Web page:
Cain is determined that Pike will not escalate the war and when he learns about surveillance, he immediately changes his tactics.  Monty explains to Hannah that Sinclair is his mentor and taught him everything he knows about engineering but Hannah is squarely team Pike and encourages Monty to continue to take orders. Hannah can see that Monty is upset by the role he played in Sinclair's arrest but she doesn't take the time to acknowledge it and instead congratulates her son.  Yes, Hannah is Monty's mother but he seems to lack the ability to question when he is around her.  Speaking of Hannah, they are portraying her like a complete dragon lady with absolutely no nuance to her character.  It is without doubt one of the most problematic characterisations on The 100.

Cain decides that the only way to end the blockade is to turn Pike over to the Grounders.  To that end, he goes to see Pike and in the jail area, Lincoln and Sinclair initiate a riot as a distraction. Cain uses the punishment stick to knock out Pike and loads him into a vehicle.  Monty sees what's going on and desperately gets a hold of Bellamy, who rushes to the front gate.  Cain is forced to either run over Bellamy or stop the vehicle and turn himself in.  Bellamy has been so brainless this season, I actually wanted Cain to put his foot on the gas.  Bellamy is as responsible as Pike for the situation Arkadia finds itself in, (if not more) because he knows more about the Grounder ways.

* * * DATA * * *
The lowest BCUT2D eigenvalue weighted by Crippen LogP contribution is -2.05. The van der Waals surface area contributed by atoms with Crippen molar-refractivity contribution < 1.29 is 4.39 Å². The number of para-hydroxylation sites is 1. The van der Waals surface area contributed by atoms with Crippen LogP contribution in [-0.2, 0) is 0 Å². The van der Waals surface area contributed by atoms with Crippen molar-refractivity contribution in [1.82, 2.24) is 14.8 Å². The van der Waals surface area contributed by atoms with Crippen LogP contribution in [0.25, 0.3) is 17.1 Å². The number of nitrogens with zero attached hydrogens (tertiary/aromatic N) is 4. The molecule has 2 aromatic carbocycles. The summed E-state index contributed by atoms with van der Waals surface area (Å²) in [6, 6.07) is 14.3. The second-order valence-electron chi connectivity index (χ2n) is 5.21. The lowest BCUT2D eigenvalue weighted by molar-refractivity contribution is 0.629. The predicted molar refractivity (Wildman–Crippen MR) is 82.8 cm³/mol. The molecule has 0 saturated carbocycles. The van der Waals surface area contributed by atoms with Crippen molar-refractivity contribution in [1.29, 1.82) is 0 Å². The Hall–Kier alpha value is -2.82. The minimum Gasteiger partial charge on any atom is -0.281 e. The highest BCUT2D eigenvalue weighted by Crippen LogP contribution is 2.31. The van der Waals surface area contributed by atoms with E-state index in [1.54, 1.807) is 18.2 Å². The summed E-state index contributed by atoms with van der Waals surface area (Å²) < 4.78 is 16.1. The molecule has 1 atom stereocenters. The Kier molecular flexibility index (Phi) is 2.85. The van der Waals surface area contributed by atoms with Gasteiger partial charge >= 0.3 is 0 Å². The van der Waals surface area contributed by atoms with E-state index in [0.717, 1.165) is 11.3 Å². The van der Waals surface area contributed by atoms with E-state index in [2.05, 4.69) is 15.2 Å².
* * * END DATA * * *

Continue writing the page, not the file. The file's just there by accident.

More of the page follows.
Cain is arrested and pleads once again with Pike to see reason.  Pike claims that if he thought that he could guarantee the safety of Arkadia by turning himself in, he would do so.  Pike cannot see himself as the bad person in this situation and is in complete denial about what his actions have wrought. It's interesting to see Cain on the other side of this.  On the Ark, it would have been Cain meting out justice, leaning on the law to defend his position.  Pike reminds Cain that he is the counsellor now and sentences Cain to death.  Bellamy is completely surprised by Pike's position and questions if they are going to start killing their own people now. Pike however explains that he is cutting off the head of a snake.